It is this collaborative nature of the New Music diaspora that links us[10] all together. New Music allows and encourages the intersection of performance art, sound art, noise art, and an all-encompassing non-sound-based art. There are so many ideas to explore and build upon, that it works advantageously to have a community so large and flexible. New experiments and inventive programming are the norm here; no longer must we sit through our twentieth performance of a Beethoven piano concerto[11] if we wish to listen to art music. It is this collaborative nature that makes New (Art) Music so hard to define. With a communal nature and a global playing field, the state of New Music is constantly changing, warping, and expanding. The line between art music and pop music is constantly being explored and deconstructed by composers[12] while there are composers writing completely different music on the other side of the globe that still falls under the category of New Art Music. Because of this wide range of expression, not many lay claim to what New Music is and what New Music is not. What we have is our own interpretation and others to challenge those interpretations. It is the community that gives rise to the art, not the art that gives rise to the community.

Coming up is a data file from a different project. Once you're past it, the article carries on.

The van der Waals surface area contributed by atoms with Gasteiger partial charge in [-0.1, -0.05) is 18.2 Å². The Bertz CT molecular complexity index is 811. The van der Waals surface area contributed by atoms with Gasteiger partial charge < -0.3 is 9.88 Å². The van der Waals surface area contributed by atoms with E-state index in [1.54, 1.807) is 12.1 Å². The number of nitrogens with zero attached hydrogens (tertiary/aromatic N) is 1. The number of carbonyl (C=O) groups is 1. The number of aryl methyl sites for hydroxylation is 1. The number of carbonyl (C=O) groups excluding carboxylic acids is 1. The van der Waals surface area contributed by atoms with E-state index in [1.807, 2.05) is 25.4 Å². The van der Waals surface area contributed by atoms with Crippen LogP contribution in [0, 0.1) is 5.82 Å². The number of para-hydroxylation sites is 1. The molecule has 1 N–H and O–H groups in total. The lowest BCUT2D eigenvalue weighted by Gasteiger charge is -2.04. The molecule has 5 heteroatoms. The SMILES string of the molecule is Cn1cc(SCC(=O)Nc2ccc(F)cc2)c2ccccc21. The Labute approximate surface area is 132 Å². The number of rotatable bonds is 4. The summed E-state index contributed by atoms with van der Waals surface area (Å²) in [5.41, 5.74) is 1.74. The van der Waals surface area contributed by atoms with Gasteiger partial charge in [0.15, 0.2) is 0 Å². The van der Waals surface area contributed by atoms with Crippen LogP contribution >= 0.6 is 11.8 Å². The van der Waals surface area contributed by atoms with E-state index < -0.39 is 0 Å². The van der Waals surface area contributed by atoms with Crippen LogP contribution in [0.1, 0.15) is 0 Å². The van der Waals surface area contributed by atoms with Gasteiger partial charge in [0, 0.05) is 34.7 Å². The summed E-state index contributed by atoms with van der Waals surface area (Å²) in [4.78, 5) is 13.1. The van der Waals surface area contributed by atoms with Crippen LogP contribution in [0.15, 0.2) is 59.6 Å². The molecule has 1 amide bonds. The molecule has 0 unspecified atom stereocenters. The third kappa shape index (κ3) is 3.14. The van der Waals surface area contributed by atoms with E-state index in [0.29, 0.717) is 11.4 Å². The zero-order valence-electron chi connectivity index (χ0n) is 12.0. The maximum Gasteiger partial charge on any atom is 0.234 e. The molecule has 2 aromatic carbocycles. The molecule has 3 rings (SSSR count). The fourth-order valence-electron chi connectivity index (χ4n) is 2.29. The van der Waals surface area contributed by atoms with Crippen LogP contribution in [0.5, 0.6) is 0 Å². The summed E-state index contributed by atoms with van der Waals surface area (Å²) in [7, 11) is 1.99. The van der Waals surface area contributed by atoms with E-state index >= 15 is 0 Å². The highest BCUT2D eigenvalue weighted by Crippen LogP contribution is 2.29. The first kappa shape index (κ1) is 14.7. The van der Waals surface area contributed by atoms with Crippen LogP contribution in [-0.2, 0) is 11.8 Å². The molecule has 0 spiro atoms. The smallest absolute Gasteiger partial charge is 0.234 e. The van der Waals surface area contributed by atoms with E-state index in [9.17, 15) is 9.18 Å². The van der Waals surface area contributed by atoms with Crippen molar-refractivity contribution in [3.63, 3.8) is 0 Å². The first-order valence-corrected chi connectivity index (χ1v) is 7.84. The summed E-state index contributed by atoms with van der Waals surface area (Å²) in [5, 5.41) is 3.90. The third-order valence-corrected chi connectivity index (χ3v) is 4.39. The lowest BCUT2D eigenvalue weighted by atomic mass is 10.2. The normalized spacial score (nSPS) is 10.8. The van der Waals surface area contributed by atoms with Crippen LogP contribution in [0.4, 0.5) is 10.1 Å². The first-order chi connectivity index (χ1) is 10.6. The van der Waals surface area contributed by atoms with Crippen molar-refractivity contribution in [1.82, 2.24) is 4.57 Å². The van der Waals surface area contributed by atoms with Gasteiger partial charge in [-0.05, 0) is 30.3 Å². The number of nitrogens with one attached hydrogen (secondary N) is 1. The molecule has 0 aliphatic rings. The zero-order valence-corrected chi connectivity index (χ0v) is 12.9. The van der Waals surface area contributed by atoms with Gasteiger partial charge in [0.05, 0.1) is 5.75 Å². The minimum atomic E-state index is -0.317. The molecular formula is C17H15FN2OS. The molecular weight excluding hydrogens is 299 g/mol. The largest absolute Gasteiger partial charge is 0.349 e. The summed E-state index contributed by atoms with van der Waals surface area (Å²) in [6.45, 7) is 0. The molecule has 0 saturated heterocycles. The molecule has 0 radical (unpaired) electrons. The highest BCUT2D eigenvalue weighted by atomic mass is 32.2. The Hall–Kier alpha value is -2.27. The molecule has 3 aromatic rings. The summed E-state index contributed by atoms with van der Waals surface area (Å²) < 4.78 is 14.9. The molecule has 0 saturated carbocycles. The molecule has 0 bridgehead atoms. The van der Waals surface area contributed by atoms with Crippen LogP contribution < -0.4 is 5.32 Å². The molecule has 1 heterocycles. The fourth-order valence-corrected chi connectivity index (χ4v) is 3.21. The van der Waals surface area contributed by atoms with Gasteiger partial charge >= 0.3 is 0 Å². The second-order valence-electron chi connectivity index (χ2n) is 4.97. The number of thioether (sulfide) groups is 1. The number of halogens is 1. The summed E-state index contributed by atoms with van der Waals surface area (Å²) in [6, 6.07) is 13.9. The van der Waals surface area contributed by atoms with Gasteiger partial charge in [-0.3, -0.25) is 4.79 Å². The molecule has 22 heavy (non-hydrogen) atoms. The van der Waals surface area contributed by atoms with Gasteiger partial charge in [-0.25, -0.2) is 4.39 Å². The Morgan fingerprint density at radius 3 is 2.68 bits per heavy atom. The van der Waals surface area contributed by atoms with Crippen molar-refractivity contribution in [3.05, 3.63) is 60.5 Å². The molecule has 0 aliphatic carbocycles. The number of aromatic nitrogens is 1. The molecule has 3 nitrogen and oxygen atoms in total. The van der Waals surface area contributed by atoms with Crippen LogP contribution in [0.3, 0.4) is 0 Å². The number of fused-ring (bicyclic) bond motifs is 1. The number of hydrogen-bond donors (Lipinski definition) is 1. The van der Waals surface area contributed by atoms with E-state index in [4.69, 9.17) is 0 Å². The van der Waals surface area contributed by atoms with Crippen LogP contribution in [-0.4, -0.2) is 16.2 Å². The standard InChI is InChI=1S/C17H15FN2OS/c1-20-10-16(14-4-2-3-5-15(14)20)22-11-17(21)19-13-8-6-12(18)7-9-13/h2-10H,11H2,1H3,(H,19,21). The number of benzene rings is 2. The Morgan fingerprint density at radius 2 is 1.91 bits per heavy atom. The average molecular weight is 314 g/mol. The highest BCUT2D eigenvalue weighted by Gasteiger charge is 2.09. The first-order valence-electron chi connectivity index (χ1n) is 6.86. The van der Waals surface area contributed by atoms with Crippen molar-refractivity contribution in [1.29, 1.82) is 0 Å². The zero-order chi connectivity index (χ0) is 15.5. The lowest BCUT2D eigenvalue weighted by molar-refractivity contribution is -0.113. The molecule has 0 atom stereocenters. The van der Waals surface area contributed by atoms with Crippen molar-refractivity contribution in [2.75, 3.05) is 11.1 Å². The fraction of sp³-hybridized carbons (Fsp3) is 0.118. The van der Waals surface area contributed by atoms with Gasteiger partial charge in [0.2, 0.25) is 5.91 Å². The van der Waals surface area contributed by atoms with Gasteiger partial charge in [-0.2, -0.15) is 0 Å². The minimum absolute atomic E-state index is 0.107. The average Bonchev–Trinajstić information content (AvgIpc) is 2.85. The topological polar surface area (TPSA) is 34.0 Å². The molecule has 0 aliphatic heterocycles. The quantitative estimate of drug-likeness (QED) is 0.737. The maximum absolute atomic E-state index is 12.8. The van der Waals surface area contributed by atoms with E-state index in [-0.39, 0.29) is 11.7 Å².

[1] An attempt by Joan Arnau Pàmies to describe what New Music is can be read here, but there’s a lot of name dropping going on: beware. I’m trying my best not to do too much name dropping, but I have plenty of recommendations.

[2] Lemonade is a cultural masterpiece and Beyoncé’s entire career could be labelled as a piece of art.

[3] Also a very good question, reader!

[4] There is a bit of hypocrisy too, because many composers today are writing music heavily influenced by pop music or composers writing straight up pop music. (Du Yun, who recently won the Pulitzer for music(!!!) has a GREAT pop album, check it out!) The times are a-changing and this elitism seems to be on its way out.